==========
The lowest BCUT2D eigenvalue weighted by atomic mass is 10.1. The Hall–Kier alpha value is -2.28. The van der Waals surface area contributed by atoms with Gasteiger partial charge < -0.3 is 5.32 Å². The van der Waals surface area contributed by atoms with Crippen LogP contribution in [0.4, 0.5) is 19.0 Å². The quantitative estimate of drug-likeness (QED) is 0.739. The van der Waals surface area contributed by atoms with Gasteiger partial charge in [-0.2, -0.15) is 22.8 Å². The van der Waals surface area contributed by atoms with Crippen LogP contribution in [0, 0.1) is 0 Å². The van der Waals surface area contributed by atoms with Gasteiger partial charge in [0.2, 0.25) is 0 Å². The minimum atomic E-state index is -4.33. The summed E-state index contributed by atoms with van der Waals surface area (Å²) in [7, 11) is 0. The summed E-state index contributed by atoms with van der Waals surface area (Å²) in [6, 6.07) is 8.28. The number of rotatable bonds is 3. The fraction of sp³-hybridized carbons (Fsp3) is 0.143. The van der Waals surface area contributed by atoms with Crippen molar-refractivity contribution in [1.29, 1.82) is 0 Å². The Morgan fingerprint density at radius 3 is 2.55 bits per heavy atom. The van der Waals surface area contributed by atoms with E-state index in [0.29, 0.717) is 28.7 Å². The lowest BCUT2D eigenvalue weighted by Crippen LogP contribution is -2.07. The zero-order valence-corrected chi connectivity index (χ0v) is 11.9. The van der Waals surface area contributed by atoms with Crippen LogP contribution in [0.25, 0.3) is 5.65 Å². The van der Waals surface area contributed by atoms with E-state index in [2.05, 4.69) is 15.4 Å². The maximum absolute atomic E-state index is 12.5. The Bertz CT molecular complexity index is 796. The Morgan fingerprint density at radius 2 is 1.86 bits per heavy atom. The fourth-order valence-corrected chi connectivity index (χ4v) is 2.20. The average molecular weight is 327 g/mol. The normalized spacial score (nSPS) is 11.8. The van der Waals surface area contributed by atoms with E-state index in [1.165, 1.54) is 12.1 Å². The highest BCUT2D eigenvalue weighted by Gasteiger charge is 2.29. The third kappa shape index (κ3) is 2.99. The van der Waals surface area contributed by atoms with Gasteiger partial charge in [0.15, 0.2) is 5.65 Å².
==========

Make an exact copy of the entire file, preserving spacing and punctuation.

The lowest BCUT2D eigenvalue weighted by atomic mass is 10.1. The Hall–Kier alpha value is -2.28. The van der Waals surface area contributed by atoms with Gasteiger partial charge < -0.3 is 5.32 Å². The van der Waals surface area contributed by atoms with Crippen LogP contribution in [0.4, 0.5) is 19.0 Å². The quantitative estimate of drug-likeness (QED) is 0.739. The van der Waals surface area contributed by atoms with Gasteiger partial charge in [-0.2, -0.15) is 22.8 Å². The van der Waals surface area contributed by atoms with Crippen LogP contribution in [0, 0.1) is 0 Å². The van der Waals surface area contributed by atoms with Gasteiger partial charge in [0.2, 0.25) is 0 Å². The minimum atomic E-state index is -4.33. The summed E-state index contributed by atoms with van der Waals surface area (Å²) in [7, 11) is 0. The summed E-state index contributed by atoms with van der Waals surface area (Å²) in [6, 6.07) is 8.28. The number of rotatable bonds is 3. The fraction of sp³-hybridized carbons (Fsp3) is 0.143. The van der Waals surface area contributed by atoms with Crippen molar-refractivity contribution in [1.29, 1.82) is 0 Å². The Morgan fingerprint density at radius 3 is 2.55 bits per heavy atom. The van der Waals surface area contributed by atoms with E-state index in [0.29, 0.717) is 28.7 Å². The lowest BCUT2D eigenvalue weighted by Crippen LogP contribution is -2.07. The zero-order valence-corrected chi connectivity index (χ0v) is 11.9. The van der Waals surface area contributed by atoms with Crippen LogP contribution in [0.25, 0.3) is 5.65 Å². The van der Waals surface area contributed by atoms with E-state index in [2.05, 4.69) is 15.4 Å². The maximum absolute atomic E-state index is 12.5. The Bertz CT molecular complexity index is 796. The Morgan fingerprint density at radius 2 is 1.86 bits per heavy atom. The fourth-order valence-corrected chi connectivity index (χ4v) is 2.20. The average molecular weight is 327 g/mol. The normalized spacial score (nSPS) is 11.8. The van der Waals surface area contributed by atoms with E-state index in [1.165, 1.54) is 12.1 Å². The highest BCUT2D eigenvalue weighted by Gasteiger charge is 2.29. The third kappa shape index (κ3) is 2.99. The van der Waals surface area contributed by atoms with Gasteiger partial charge in [0.15, 0.2) is 5.65 Å².